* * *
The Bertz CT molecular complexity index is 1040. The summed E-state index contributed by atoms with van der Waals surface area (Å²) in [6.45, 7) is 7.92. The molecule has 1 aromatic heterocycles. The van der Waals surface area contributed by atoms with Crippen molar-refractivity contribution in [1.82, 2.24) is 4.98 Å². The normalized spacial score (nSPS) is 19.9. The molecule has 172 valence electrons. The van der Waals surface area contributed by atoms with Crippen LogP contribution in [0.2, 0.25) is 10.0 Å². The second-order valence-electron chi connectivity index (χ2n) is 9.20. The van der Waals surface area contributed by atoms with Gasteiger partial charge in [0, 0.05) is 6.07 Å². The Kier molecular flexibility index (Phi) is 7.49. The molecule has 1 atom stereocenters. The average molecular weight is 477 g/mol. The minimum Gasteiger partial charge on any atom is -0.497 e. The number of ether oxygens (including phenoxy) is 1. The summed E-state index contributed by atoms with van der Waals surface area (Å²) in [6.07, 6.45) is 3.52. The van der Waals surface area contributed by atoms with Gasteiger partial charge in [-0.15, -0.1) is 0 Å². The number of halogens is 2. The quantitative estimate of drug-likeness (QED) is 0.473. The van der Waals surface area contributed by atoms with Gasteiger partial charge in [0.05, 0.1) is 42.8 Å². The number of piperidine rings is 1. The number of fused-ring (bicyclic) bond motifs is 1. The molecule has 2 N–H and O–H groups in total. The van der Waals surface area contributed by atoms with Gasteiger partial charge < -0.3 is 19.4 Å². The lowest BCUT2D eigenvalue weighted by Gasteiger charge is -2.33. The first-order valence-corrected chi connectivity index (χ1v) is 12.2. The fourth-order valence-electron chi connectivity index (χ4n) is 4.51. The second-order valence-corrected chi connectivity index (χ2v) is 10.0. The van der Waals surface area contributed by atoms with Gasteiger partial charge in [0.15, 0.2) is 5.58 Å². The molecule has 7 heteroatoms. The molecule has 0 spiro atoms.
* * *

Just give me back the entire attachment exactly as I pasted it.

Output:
The Bertz CT molecular complexity index is 1040. The summed E-state index contributed by atoms with van der Waals surface area (Å²) in [6.45, 7) is 7.92. The molecule has 1 aromatic heterocycles. The van der Waals surface area contributed by atoms with Crippen molar-refractivity contribution in [1.82, 2.24) is 4.98 Å². The normalized spacial score (nSPS) is 19.9. The molecule has 172 valence electrons. The van der Waals surface area contributed by atoms with Crippen LogP contribution in [0.2, 0.25) is 10.0 Å². The second-order valence-electron chi connectivity index (χ2n) is 9.20. The van der Waals surface area contributed by atoms with Gasteiger partial charge in [0, 0.05) is 6.07 Å². The Kier molecular flexibility index (Phi) is 7.49. The molecule has 1 atom stereocenters. The average molecular weight is 477 g/mol. The minimum Gasteiger partial charge on any atom is -0.497 e. The number of ether oxygens (including phenoxy) is 1. The summed E-state index contributed by atoms with van der Waals surface area (Å²) in [6.07, 6.45) is 3.52. The van der Waals surface area contributed by atoms with Gasteiger partial charge in [-0.15, -0.1) is 0 Å². The number of halogens is 2. The quantitative estimate of drug-likeness (QED) is 0.473. The van der Waals surface area contributed by atoms with Gasteiger partial charge in [0.05, 0.1) is 42.8 Å². The number of piperidine rings is 1. The number of fused-ring (bicyclic) bond motifs is 1. The molecule has 2 N–H and O–H groups in total. The van der Waals surface area contributed by atoms with Gasteiger partial charge < -0.3 is 19.4 Å². The lowest BCUT2D eigenvalue weighted by Gasteiger charge is -2.33. The first-order valence-corrected chi connectivity index (χ1v) is 12.2. The fourth-order valence-electron chi connectivity index (χ4n) is 4.51. The second-order valence-corrected chi connectivity index (χ2v) is 10.0. The van der Waals surface area contributed by atoms with Gasteiger partial charge in [0.15, 0.2) is 5.58 Å². The molecule has 7 heteroatoms. The molecule has 0 spiro atoms.